THE 'AFFAIR' AFFAIR
Recently IÕve woke up in the middle of the night to see my husband staring at me. When I ask him whatÕs the matter, he tells me he knows IÕm having an affair. This has happened every night for the past two weeks. Every night I assure him IÕm not having an affair and every night I go back to sleep thinking he believes me.
Two days ago, he confronted me during dinner. The kids, thankfully, were eating at a friendÕs house. He would never say who he suspected me of having an affair with or why, but just continued steadfast in his belief of it. I canÕt understand why he would think that or why he would continue to say such a thing. My friend theorized that he wants to have an affair himself and is using the accusations as justification. What do you think?
Hmmm. I have no idea. He sounds psycho, almost in a knife-wielding way. How do you feel safety wise? Has he threatened you? Well, even if he hasnÕt, and I havenÕt been married so I donÕt know first-hand, it sounds like a bad situation.
ÒAre you having an affair?Ó just doesnÕt translate ÒgoodÓ in any way. Even if youÕre not doing the dirty with someone else, your husband either a: doesnÕt trust you or b: doesnÕt want to trust you.
IÕm not sure I agree with your friendÕs theory wholeheartedly. He may just be one of those jealous types (although surely you would have known about that before you married him) and something may have set him off (an innocent conversation, perhaps, or an overheard telephone call; I donÕt know). If thatÕs the case, youÕll need to find out what that was. As to the theory: the fact of the matter is that many people who are cheated on do feel the need to get revenge by sleeping with someone else, too.
But who would feel the need to justify the affair before they did it? Why not just have the affair and keep it under wraps?
A likelier -- and more painful -- possibility is that heÕs already had an affair. And now that heÕs been unfaithful, heÕs convinced that youÕve been unfaithful, too. If he could do it and you not find out or catch on, he might be worried that youÕve done it and he didnÕt catch on. Thus the suspicion.
So what do I think? I think that either way, your marriage is in trouble.
My girlfriend and I, both recent graduates, are up for the same job opening. When we first applied, it was just another position, but now we both really want it. The company is dynamic and in a growth field and the job includes a lot of travel and responsibility.
We both agreed from the beginning when applying for the same jobs that we would be adult about it. Now she says that if I love her, IÕll take myself out of the running. IÕm not taking myself out of the running. Is there anything I can say to her to make this go over easier?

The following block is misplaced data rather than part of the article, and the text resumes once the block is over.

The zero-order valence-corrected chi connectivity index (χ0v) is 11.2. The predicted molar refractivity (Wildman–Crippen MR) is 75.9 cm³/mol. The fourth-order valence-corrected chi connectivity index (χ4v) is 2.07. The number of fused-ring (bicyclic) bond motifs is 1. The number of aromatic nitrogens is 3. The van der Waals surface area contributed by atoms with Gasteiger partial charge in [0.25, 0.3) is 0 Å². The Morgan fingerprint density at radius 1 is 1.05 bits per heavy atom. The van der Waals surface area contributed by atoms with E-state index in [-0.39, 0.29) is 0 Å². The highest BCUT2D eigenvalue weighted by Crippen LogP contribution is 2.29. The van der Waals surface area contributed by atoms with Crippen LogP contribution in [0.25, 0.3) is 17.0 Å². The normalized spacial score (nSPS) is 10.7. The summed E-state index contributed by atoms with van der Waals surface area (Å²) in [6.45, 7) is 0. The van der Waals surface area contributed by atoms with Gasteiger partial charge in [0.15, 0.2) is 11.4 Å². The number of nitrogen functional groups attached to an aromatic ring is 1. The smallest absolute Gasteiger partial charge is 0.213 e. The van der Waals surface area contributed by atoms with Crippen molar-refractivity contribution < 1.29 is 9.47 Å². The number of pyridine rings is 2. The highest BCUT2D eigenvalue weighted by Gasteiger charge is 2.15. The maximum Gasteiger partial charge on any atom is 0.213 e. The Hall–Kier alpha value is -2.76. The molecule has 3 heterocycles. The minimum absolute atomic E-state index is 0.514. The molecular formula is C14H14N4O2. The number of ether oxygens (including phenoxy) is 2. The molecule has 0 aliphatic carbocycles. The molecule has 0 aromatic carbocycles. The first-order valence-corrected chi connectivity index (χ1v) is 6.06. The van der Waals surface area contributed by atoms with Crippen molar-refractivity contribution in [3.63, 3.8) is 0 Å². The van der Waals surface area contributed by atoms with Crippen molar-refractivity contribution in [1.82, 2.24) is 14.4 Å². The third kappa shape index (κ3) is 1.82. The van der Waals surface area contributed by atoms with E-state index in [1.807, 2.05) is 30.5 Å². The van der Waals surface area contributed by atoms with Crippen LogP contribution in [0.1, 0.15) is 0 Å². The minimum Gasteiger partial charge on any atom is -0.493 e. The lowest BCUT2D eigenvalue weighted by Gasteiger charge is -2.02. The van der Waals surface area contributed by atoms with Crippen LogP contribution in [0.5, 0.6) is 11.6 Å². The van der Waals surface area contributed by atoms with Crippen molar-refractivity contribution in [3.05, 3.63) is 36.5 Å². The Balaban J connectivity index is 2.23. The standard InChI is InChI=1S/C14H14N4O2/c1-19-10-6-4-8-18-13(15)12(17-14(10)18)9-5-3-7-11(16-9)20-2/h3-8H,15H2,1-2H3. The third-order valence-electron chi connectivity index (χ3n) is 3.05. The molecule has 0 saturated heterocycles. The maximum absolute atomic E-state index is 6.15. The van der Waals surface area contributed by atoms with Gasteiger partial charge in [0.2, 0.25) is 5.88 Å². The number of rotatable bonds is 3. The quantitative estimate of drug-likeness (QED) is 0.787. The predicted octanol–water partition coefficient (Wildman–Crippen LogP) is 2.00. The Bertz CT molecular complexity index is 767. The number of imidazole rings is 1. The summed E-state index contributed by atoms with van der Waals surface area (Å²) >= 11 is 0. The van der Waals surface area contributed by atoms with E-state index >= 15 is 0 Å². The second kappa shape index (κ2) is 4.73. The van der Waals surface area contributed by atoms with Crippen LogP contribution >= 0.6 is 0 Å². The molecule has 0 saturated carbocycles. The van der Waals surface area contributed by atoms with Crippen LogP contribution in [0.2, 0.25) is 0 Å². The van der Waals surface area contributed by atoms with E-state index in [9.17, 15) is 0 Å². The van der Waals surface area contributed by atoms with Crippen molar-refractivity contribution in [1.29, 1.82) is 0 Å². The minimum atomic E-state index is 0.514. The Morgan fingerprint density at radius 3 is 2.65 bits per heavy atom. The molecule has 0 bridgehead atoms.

A Go-getter Grad
Is she crazy? I mean, donÕt say that. IÕm just asking: is she crazy? The way I see it is that you both want this job and IÕm guessing from the economy that neither of you have a job. You need to work as a team; if you stay in, the odds that one of you will get it are much higher. Then the one who gets it can do some networking, pull some strings, and help the other one get a dream job, too.
Okay, thatÕs a little simplistic, especially if there are bedtime talks and feelings involved. ItÕs too bad you arenÕt just cold-hearted, business-oriented robots. Then it would be a perfect plan.
So to answer your question, there isnÕt much you can say. You could always go the corporate kiss-ass way and say something like, ÒI donÕt need to even bother taking my name out of the hat -- youÕre obviously the best candidate for the job.Ó It is sort of politically dicey to remove yourself from a short list like that; any chance you have for other jobs in the company instantly dry up. You could throw that in there and she might understand. I mean, you donÕt want to commit career-suicide just because youÕre in love.
What IÕm thinking here is a ÒI know you are, but what am I?Ó gambit. It goes like this: she says, ÒIf you love me, youÕll remove yourself from consideration.Ó You say, ÒIf you love me, youÕll remove yourself from consideration.Ó Now, unfortunately, if this works, that other guy gets the job. But it probably wonÕt. YouÕll probably decide youÕd much rather one of you got the job and keep both your names on the list.
One last thing word of advice. This situation can only get worse. As in, you could get the job. Or she could. If yaÕll canÕt work through the application process, thereÕs no way youÕll be able to deal with the actual selection (unless itÕs that other guy and then misery does love company). You both need (a la Oscar nominated actresses) to be prepared with a Òyou deserved itÓ face. You know the one: disappointed for yourself, but happy for the other person because they really were the best candidate. Even if they werenÕt.